Bulletin of Volcanology

, Volume 53, Issue 1, pp 45–59 | Cite as

Flow directions in ash-flow tuffs: a comparison of geological and magnetic susceptibility measurements, Tshirege member (upper Bandelier Tuff), Valles caldera, New Mexico, USA

  • W D MacDonadl
  • H C Palmer
Article

Abstract

This study concludes that the elongation axis (K1) of the ellipsoid of anisotropic magnetic susceptibility (AMS) is a suitable proxy for flow axis in ashflow tuffs. 153 oriented samples (176 specimens) were studied from 18 sites in the 1.1 Ma Tshirege member of the Bandelier Tuff. These sites are distributed around the Valles caldera at distances of 5–25 km outside of the rim.K1 axes correlate well with postulated radial flow axes at 13 sites.K1 also agrees with measured geological flow indicators, mainly imbricated larger clasts, at 7 sites. At 2 of the 5 sites where significant disagreement is seen between theoretical radial flow directions and measuredK1 axes, theK1 axes correspond well with geological flow indicators, indicating that the divergence of flow from the predicted radial flow pattern is real. Two major topographic buttresses are suggested as the cause of flow divergence for the Tshirege ash flows: the San Pedro buttress northwest of the caldera, and the San Miguel buttress in the southeast. In situK1 axes plunge about 7° toward the source at two-thirds of the sites; therefore the plunge ofK1 is a plausible in situ indicator for thedirection of flow. Multiple flow zones in sections of several meters thickness indicate changes of flow direction that are both rapid and large during ash-flow emplacement. These observations raisre the question of how best to represent ‘mean’ flow directions in ash-flow sheets: by eigenvector methods, by vector-sum methods, or by modes. A method for measuring imbrication of larger clasts using apparent dips in vertical joints is outlined. Imbrication, determined in this way at one-third of the sites, dips toward the source, i.e., up-flow. The minimum (K3) axis of the AMS ellipsoid correlates with the flow foliation rather than with the larger clast imbrication. The flow axes of ash flows correspond with theK1 axes, not with the declination ofK3 axes as suggested by some authors. Initial dip of the sampled ash flows is not large and does not affect the paleomagnetic remanence direction, which is reversed with a mean ofD=173.5°,I=-38.4°, α95=3.4°N=18. This mean is not different at the 95% confidence level from that of earlier workers. The mean pole, at 098.0°E, 74.8°N,A95=3.3°,N=18, is about 15° far-sided relative to the expected time-averaged geomagnetic pole, suggesting a history of emplacement too short to adequately average secular variation.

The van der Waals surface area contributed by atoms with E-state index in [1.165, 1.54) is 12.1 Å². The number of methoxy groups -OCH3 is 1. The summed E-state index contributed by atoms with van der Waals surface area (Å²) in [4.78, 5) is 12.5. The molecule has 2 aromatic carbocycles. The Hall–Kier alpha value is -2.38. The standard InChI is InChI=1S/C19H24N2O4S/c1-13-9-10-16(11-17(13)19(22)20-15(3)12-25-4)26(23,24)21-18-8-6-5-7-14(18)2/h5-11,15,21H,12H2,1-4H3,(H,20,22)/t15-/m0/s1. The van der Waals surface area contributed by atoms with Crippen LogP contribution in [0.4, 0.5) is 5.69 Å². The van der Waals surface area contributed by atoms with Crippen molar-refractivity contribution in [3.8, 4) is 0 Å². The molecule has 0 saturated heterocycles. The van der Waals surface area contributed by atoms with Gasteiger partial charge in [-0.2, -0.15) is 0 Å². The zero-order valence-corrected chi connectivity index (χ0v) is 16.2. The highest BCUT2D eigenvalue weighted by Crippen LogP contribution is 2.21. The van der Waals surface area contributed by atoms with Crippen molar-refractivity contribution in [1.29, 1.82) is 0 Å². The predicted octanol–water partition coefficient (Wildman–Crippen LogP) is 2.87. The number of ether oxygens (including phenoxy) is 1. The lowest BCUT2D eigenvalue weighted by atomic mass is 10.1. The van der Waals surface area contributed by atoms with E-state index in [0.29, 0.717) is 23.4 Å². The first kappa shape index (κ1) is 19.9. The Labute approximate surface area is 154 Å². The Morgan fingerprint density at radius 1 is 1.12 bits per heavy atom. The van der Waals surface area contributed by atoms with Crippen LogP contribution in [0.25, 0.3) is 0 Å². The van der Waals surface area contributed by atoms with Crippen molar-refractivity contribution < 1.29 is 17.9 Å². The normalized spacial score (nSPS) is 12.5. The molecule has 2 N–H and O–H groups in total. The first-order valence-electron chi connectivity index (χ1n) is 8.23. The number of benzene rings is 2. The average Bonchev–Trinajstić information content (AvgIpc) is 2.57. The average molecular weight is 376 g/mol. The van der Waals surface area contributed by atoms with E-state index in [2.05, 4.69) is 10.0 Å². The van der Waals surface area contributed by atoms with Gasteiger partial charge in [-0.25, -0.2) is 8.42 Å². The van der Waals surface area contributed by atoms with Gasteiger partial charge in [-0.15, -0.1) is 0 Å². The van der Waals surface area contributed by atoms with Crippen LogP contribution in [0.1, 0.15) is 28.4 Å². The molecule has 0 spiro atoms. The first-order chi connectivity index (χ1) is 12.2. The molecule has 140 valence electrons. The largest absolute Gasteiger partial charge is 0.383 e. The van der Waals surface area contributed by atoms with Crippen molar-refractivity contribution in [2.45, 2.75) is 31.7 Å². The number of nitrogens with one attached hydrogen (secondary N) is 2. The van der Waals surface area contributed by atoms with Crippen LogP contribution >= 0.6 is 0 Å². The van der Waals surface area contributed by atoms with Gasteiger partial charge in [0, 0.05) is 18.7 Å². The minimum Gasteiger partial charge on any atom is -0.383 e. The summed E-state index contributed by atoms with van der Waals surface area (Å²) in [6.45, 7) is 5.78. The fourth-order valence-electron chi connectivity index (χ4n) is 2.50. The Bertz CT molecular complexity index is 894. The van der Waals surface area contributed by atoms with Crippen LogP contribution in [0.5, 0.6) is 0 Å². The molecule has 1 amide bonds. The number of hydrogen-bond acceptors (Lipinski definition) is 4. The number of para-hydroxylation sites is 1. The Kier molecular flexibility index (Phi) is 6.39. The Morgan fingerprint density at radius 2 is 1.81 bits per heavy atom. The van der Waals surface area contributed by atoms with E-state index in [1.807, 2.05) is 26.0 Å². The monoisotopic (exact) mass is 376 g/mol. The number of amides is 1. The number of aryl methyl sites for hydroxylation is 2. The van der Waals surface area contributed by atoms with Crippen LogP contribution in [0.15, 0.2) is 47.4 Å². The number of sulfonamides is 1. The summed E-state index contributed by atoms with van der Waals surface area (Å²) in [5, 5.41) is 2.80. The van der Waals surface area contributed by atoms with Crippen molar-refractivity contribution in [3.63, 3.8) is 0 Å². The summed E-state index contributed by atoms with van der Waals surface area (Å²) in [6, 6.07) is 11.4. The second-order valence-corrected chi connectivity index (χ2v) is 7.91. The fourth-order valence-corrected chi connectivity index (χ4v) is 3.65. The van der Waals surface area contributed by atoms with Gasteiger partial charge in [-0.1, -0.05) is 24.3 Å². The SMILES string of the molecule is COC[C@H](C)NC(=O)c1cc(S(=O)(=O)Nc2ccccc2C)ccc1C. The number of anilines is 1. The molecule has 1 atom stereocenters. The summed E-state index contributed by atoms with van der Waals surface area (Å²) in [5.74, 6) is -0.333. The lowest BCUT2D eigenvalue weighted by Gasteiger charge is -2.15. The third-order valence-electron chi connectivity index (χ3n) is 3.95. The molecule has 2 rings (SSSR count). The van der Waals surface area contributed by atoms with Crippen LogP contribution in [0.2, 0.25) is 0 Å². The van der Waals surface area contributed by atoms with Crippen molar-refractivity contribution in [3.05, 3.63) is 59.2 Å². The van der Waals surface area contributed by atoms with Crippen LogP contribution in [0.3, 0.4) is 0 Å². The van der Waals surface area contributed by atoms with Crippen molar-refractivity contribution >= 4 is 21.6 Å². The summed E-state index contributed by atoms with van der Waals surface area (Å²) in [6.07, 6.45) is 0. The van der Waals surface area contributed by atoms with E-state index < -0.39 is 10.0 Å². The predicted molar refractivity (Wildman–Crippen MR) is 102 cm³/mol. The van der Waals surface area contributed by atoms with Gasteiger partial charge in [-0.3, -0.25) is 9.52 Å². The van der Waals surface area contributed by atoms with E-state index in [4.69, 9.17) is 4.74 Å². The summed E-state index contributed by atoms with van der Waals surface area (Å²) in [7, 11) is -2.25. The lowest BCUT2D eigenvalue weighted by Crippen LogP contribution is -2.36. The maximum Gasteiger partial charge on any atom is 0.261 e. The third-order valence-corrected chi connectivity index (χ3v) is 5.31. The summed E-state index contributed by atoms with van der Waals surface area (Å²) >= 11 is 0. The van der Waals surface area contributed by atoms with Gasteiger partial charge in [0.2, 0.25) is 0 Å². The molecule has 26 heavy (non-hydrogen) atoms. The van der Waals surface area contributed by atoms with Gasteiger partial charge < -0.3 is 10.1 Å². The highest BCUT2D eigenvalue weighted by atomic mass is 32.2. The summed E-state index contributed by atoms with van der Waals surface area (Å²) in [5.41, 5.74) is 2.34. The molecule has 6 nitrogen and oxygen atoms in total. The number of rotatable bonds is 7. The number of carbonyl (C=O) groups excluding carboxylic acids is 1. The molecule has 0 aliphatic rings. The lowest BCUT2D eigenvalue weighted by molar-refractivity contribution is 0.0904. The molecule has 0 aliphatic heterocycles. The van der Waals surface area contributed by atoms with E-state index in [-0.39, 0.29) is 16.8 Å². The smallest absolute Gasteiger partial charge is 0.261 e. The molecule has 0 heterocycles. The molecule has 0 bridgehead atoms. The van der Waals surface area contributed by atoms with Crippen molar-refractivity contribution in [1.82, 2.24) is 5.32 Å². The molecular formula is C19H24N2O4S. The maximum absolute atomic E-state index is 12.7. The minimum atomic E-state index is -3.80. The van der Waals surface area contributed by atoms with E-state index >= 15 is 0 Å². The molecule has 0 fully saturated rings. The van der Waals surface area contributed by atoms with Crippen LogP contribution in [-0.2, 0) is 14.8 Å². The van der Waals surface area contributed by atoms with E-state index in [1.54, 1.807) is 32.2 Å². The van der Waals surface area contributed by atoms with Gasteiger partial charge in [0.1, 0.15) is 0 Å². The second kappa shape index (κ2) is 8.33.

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Copyright information

© Springer-Verlag 1996

Authors and Affiliations

  • W D MacDonadl
    • 1
  • H C Palmer
    • 2
  1. 1.Department of Geological SciencesState University of New YorkBinghamtonUSA
  2. 2.Department of GeophysicsThe University of Western OntarioLondonCanada

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